So, is it a bad logo? You can look at it and decide for yourself.

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Yeah, I think it is a little lame. But . . . There’s something subtle I like about it. The word DAKOTA jumps out at you, and the word North is de-emphasized.

As Senator Tim Mathern pointed out to me—Mathern was the one who introduced a bill, with my enthusiastic support, 30 years ago now, in the 1989 Legislative Session, to drop the word North from the name of our state and just call it Dakota, a bill I enthusiastically supported as Tourism Director—maybe this was the first step in renewing that effort. And Burgum was a supporter of changing the name himself when he was back at Great Plains Software, so let’s wait and see, Mathern suggested—maybe we’ve got a new movement started, with a Governor behind it. So let’s not jump on the critics’ bandwagon.

To refresh your memory, Burgum spent a bit of Great Plains’ money to do market research on the impact of changing the name of the state to Dakota back in 2001. It was part of an effort by the state’s chamber of commerce, known back then as the Greater North Dakota Association, to explore ways to revitalize the state’s economy, and a GNDA committee gave serious consideration to sponsoring a name change initiative, although it didn’t go anywhere.

But Burgum himself was a pretty enthusiastic supporter of changing the name, having this conversation with a New Yorker magazine reporter in 2002:

”Words are powerful, names are powerful. The word ‘north,’ for instance—unless you’re a polar explorer, there’s nothing that excites the mind about the word. Some people think it’s intellectually dishonest of us to drop the ‘North.’ But we’re north only in relative terms. We’re north of South Dakota, but we’re not north of Winnipeg or several major European countries. The geographical center of North America is in Rugby, North Dakota. But people look at weather maps that don’t show Canada, and in the American mind-set we’re thought of as the end of the road.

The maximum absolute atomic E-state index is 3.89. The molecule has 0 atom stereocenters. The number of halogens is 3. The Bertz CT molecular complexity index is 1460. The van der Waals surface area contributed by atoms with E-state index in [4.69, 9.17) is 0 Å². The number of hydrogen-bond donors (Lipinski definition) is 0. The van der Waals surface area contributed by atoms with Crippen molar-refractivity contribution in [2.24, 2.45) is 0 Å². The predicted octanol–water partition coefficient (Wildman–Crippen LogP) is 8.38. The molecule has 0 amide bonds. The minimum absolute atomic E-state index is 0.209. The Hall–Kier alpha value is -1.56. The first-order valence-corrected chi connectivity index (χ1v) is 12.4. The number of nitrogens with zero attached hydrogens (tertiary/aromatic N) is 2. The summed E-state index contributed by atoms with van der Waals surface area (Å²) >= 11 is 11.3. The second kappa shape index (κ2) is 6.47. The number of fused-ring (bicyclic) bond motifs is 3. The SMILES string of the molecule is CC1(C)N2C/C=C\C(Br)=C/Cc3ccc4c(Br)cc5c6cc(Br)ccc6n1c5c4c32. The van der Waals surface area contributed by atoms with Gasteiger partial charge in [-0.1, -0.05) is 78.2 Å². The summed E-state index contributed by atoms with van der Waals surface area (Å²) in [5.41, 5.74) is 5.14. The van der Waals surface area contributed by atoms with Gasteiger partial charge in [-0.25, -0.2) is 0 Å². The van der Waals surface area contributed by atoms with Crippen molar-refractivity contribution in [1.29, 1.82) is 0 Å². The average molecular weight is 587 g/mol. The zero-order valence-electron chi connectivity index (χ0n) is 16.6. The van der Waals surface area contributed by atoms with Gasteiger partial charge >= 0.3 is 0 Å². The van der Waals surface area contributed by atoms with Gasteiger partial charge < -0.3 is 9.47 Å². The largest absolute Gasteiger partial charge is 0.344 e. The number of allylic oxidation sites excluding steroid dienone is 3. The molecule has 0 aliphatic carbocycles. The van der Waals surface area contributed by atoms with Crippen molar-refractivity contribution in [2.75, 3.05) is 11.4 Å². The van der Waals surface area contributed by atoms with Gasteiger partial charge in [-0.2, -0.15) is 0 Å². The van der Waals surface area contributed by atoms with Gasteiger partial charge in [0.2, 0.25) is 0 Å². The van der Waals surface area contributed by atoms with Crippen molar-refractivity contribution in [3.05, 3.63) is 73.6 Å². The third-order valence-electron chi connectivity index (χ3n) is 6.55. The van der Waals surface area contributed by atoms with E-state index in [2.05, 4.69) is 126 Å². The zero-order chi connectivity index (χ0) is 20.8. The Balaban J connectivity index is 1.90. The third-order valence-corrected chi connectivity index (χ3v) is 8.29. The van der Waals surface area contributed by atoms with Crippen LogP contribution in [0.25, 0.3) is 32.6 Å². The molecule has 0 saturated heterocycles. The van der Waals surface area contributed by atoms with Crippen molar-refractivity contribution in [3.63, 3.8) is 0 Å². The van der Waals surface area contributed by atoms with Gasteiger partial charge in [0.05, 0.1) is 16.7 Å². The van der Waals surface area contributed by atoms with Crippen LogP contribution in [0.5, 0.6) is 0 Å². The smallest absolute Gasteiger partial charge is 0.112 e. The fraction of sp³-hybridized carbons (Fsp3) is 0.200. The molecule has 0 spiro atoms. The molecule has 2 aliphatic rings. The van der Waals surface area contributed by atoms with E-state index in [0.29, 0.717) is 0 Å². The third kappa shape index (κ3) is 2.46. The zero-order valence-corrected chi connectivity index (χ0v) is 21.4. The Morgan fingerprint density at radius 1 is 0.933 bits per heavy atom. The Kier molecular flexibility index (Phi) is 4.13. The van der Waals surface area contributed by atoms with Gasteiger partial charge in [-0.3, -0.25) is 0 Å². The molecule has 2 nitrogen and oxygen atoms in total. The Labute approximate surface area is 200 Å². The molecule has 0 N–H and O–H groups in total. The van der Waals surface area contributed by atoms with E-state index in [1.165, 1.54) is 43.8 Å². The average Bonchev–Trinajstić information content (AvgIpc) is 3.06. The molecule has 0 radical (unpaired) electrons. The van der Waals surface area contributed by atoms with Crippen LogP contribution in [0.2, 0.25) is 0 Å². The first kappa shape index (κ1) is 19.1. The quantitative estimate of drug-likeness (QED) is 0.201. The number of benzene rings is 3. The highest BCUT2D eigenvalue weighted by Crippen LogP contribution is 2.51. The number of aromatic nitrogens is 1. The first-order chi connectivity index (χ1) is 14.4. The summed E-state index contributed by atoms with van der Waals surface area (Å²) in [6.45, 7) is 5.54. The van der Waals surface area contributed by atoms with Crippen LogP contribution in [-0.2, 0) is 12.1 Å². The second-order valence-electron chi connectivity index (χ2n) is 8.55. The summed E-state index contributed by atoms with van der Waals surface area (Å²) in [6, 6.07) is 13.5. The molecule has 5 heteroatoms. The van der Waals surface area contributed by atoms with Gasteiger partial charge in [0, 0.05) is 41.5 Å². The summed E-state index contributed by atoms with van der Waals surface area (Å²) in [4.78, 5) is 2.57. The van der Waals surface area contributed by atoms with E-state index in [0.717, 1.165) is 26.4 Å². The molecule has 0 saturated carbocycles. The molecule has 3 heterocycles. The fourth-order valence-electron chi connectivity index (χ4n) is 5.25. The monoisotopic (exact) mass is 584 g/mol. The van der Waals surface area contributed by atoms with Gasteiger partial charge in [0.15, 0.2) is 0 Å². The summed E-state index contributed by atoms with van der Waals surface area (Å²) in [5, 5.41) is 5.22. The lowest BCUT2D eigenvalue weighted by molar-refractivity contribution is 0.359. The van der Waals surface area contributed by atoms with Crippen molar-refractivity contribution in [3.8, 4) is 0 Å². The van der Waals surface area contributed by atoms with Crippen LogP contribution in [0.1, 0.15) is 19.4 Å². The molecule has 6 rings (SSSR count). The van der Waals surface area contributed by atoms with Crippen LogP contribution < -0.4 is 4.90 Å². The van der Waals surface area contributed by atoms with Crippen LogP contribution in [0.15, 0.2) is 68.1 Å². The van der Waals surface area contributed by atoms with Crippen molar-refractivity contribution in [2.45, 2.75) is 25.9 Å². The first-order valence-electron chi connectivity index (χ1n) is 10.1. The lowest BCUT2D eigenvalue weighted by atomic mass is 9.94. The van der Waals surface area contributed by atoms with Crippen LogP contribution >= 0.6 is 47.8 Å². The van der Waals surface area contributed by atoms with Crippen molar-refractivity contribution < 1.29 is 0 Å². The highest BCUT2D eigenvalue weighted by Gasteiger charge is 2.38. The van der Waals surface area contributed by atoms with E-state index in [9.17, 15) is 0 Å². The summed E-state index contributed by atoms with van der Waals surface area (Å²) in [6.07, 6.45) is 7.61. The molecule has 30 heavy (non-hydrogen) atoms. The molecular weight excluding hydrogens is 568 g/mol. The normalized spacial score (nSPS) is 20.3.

”No state has ever changed its name. It appeals to me for that reason alone—that it’s never been done before. One definition of an adventure is an uncertain outcome. Why not just do it for ourselves?”

AHA!

Is this new logo, with a little North and a big DAKOTA, a revival of that scheme to change the name of the state?

I hope so! I’ve never given up on the idea that we don’t need an adjective in our state’s name. DAKOTA will work just fine.

So Senators, I’m suggesting you just dispose of this idea and save the state $9,500. But if you decide to join in the fun and make North Dakota Tourism the laughing stock of the 50 state tourism offices, well, I’m ready to submit my entry. The Governor’s only gone halfway making North small and DAKOTA big. I’ll go all the way and make North invisible. You can just go ahead and send me the check, Sara, and Doug, and Marvin.

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And since I’m finally weighing in on the Legislature after a month’s hiatus while I enjoyed some time in the desert with my wife, let me just comment on a more serious issue. The Legislature is trying to figure out, after some prodding from Governor Burgum, how many State Boards of Higher Education we should have: We have one now, but maybe we should have two, or three, Burgum has suggested.

I’m for two. We should have one that is just like we have now, an overworked volunteer board, which meets every couple of months, and runs the state’s higher education system.